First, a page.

High-stake decisions are based on neuropsychological test data, such as diagnosis of specific learning disabilities and mental retardation. Thus, it is crucial to understand how anxiety and stress affect test scores on the most popular and current IQ measure, Wechsler Adult Intelligence Scale – Fourth Edition (WAIS-IV). Previous studies have shown negative effects of self-reported anxiety on performance on various cognitive tasks; however, these studies either used a single measure of anxiety or tested a limited number of subtests from previous versions of the WAIS. The current study sought to examine the relationship of anxiety (as determined by self-report data), stress (as determined by physiological data), and performance on the WAIS-IV.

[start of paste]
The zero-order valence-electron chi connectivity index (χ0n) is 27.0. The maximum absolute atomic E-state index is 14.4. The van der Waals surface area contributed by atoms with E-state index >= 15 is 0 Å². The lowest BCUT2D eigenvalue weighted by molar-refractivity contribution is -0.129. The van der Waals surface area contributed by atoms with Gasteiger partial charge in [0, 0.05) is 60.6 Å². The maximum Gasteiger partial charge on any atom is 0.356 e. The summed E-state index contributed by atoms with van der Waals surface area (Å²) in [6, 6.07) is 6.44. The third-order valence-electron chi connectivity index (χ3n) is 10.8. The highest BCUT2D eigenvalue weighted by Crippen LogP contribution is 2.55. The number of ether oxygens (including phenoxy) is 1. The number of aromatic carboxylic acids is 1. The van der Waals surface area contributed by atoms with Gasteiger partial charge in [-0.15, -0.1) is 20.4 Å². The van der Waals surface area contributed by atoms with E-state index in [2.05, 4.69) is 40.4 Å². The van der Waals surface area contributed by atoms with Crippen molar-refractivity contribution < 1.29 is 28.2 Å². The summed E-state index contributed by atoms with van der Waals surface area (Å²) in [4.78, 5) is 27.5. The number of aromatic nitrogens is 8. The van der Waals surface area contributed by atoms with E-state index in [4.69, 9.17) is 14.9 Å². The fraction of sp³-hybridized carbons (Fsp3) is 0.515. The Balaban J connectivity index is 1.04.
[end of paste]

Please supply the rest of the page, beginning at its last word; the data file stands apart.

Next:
The most frequently used heat engines for transformation of heat into useful mechanical work are internal and external combustion engines. These engines work with high combustion temperatures and large temperature differences are necessary to achieve high efficiency. Harmful byproducts result from the combustion processes. In order to solve the environmental problem during the transformation of heat into mechanical work, new alternative fuels, alternative drives and new technologies are being investigated. This paper hypothesizes that it is possible to transform heat into work at low temperatures and at low temperature differences with less environmental pollution.